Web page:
Great News! Bob Ross is Still an Unproblematic King

Netflix documentary Bob Ross: Happy Accidents, Betrayal & Greed doesn’t upend the wholesome vibes of the painting prince.

Bob Ross
Photo: Netflix

This article contains spoilers for Bob Ross: Happy Accidents, Betrayal & Greed.

The trailer for Netflix documentary Bob Ross: Happy Accidents, Betrayal & Greed doesn’t say much but still promises a lot. 

Only a little over 30 second long, the teaser clip features creepy chimes, telltale black and white true crime imagery, and the provocative text: “We want to show you the trailer for Bob Ross: Happy Accidents, Betrayal & Greed but we can’t. Find out why on August 25.”

Wow! Netflix, arguably the most powerful media entity on the planet, is so spooked at the raw truth of a Bob Ross documentary that it’s hesitant to even share it with the public. This is a streaming service that premiered Tiger King: Murder, Mayhem and Madness just last year. And in case you needed a reminder on that thing’s whole deal, that was a docuseries that began with someone having their arm torn off by a tiger and then got only more intense and weird from there. 

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Surely, this Bob Ross news is going to be so Earth-shattering that the pop culture landscape will never recover. Ross, the genial landscape artist who brought his love of art to generations with The Joy of Painting on PBS is a pop culture saint alongside the likes of LeVar Burton, Fred Rogers, and Shari Lewis. Uncovering any kind of dirt on the Bob Ross story would be akin to hiring a creep to replace Alex Trebek on Jeopardy!: unthinkable. 

Well, Bob Ross: Happy Accidents, Betrayal & Greed arrived on Wednesday with little fanfare or buzz. And that’s probably because the big Bob Ross revelations that the documentary posits are as follows:

  1. Bob Ross was a sexy guy who had one (1) affair.
  2. The prices on his licensed merchandise were a bit too high.
  3. His producers are dicks who are trying to control his estate with an iron fist.

To be clear, the documentary is mostly concerned with that last bit. One can deduce that the reason why Netflix was hesitant to reveal a trailer was for fear of litigation. Much of the documentary surrounds the actions of Walter and Annette Kowalski, the producers who discovered Ross, exploited his labor, and who now control his assets against the will of Bob’s family. 

Still, in light of the influx of “this is the craziest story ever!” documentary filmmaking of late, Happy Accidents, Betrayal & Greed feels unacceptably sparse. There’s certainly a story about greed to be told in here, it just needed more time to develop (and for more subjects to feel comfortable to be interviewed without fear of legal reprisal).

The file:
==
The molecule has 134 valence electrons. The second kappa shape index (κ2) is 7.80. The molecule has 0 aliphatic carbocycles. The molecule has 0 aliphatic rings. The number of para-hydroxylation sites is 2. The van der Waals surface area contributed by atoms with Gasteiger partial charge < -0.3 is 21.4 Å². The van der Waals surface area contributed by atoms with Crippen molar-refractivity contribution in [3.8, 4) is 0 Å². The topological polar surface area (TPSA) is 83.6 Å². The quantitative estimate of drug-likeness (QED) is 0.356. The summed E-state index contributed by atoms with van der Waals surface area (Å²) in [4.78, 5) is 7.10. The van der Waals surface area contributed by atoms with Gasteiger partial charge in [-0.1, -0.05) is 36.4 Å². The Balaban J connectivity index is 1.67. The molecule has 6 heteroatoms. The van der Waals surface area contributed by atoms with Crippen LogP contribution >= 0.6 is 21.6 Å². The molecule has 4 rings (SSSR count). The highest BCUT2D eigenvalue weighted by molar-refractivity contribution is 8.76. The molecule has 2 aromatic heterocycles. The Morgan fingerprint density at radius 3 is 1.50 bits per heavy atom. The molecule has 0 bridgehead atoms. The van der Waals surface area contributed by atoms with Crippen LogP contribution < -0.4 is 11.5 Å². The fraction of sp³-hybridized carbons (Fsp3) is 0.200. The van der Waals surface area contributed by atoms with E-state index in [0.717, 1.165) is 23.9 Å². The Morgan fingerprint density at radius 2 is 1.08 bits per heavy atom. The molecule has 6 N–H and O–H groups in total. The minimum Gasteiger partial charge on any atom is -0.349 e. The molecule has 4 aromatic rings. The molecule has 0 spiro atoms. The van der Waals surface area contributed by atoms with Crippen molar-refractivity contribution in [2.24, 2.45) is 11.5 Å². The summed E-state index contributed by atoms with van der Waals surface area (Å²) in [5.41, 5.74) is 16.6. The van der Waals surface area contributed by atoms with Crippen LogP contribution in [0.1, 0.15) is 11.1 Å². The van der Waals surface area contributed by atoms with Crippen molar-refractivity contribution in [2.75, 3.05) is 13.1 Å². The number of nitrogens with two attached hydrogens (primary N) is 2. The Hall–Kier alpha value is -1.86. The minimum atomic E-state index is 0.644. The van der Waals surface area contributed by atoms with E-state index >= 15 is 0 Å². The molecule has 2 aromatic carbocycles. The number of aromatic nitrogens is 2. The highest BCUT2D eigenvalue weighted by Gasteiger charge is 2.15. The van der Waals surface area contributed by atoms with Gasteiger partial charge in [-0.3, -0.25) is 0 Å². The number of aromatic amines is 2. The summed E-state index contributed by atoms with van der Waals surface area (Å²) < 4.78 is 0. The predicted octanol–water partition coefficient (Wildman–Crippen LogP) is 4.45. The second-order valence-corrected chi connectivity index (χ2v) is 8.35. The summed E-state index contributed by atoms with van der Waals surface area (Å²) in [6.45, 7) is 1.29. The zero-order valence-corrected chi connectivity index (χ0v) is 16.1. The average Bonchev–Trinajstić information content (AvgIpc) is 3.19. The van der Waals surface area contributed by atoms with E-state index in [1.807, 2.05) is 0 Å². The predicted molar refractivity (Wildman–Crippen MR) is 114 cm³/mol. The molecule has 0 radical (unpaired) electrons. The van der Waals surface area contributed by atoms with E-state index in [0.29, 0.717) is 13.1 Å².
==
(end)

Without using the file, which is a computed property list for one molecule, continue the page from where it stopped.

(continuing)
Ultimately, this documentary is more a failure of marketing than a failure of filmmaking. The doc, produced by husband and wife duo Melissa McCarthy and Ben Falcone and directed by Joshua Rofé, doesn’t set up the same sense of grandiosity as its trailer does. The film is surprisingly (and sometimes frustratingly) up front about its limitations. Its interview base is slight, its focus is narrow, and even its physical evidence is lacking – the story’s climax makes mention of tapes that Ross made before dying at 52 from Non-Hodgkin’s lymphoma but never uncovers said tapes. 

It also must be said that the folks behind the documentary clearly have love for Bob Ross and the years of wholesome entertainment he provided. The screeners that Netflix provided for critics were accompanied by a 14-page document that featured a lengthy narrative quoting McCarthy, Falcone, and Rofé about why they wanted to make the film. Falcone and McCarthy recount how their difficulties in trying to find an original Bob Ross painting to give the other as a gift further intrigued them.

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“In today’s age, that made no sense to me, when you can find anything about anybody in four seconds, and I was looking for simple stuff,” Falcone said. “That spurred us into just being really curious about, ‘Why is there no stuff?’”

McCarthy, Falcone, and Rofé ultimately get Ross’s son Steven willing to speak on the record for the documentary. That is no small feat as the younger Ross has not made himself available for interviews before. But it’s still not enough to elevate non-Hodgkin’s lymphoma to required viewing.

The documentary, however, does something far more important than entertain or enlighten: it maintains the mythical legacy of Bob Ross. Because if the only skeleton in the perm-haired prince’s closet is the estate battle he left behind, then perhaps he really is the unproblematic king we all need right now.

Bob Ross: Happy Accidents, Betrayal & Greed is available to stream on Netflix now.